General Electric Drags on Dow as Alstom Deal Gains Approval

The Dow Jones Industrial Average has fallen 0.14% near the end of this week's first day of trading, a modest decline as investors weigh new economic data. Existing-home sales rose to an adjusted annual rate of 4.89 million in May, the highest level in seven months; however, that coincided with the existing-home inventory rising to 2.28 million, the most in nearly two years.

Housing has been held back recently by a weak economy and, until recently, rising interest rates. But rates have fallen and unemployment slowly creeps lower, so housing is picking up again. Just don't expect that to last for long, as interest rates are expected to rise over the next two years, which will hold back a prolonged recovery and lead to more choppy data from housing.  

On the company side, General Electric remained in the headlines over the weekend as it moved closer to acquiring the energy assets of French conglomerate Alstom.

GE moves closer to a major acquisition
GE over the weekend received approval for the deal from the Alstom board of directors and the French government. Under terms of the deal, GE will buy Alstom's coal and gas turbine business and form joint ventures for the renewable energy, steam turbine, and electrical transmission businesses. Alstom will also buy GE's rail-signaling business for $825 million.  

The complexity in recent weeks centered around the French government's insistence that it get a 20% stake in the remaining Alstom, which will be done through an option agreed to after GE's acquisition is complete. Considering these joint ventures and the cash acquired, GE's out-of-pocket cost will be about $10 billion in cash, not the total enterprise value of $16.9 billion.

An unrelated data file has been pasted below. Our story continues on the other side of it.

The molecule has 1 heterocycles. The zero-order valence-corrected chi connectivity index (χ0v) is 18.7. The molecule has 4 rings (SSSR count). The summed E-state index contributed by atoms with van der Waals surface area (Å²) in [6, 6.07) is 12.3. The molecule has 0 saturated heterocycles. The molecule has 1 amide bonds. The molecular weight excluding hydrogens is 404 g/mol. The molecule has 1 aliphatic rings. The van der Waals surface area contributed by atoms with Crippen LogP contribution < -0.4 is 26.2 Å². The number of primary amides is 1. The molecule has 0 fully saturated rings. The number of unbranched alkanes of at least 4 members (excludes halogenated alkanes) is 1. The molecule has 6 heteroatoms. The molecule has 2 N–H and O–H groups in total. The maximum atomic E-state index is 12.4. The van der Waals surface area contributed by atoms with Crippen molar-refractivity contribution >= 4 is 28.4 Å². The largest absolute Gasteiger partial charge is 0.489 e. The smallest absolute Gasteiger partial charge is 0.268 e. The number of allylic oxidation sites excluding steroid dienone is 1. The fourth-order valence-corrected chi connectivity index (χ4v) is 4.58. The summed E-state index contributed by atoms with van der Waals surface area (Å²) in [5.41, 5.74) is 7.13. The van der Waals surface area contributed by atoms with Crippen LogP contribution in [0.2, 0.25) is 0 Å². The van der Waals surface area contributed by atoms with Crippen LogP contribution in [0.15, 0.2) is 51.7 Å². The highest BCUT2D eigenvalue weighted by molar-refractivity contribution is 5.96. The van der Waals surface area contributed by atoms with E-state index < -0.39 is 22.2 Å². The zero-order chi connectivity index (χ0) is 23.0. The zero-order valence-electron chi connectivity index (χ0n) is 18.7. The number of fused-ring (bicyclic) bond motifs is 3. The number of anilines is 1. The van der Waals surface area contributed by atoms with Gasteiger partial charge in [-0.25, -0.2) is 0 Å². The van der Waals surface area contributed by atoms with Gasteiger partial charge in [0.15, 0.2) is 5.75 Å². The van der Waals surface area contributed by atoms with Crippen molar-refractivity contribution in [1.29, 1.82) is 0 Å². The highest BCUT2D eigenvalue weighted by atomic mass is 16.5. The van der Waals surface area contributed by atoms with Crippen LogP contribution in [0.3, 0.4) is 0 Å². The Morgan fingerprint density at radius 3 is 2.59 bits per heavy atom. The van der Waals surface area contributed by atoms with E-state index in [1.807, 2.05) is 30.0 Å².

A visual showing GE's Alstom acquisition. Source: General Electric. 

This will bring GE to collecting 70% in earnings from industrial profits, as planned by CEO Jeff Immelt. That reduces its reliance on financial services for earnings, which caused a lot of problems during the financial crisis.

Alstom doesn't fundamentally change an entity of GE's size, but it should solidify the company's strategic position in wind turbines, grid services, and power plants. When combined with $1.2 billion in anticipated cost savings this should be a good deal for shareholders. GE's shares may be down 1% today to drag on the Dow, but the stock is a better buy today than it was a week ago now that the Alstom acquisition has been agreed upon.

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The article General Electric Drags on Dow as Alstom Deal Gains Approval originally appeared on

Travis Hoium manages an account that owns shares of General Electric Company. The Motley Fool owns shares of General Electric Company. Try any of our Foolish newsletter services free for 30 days. We Fools may not all hold the same opinions, but we all believe that considering a diverse range of insights makes us better investors. The Motley Fool has a disclosure policy.

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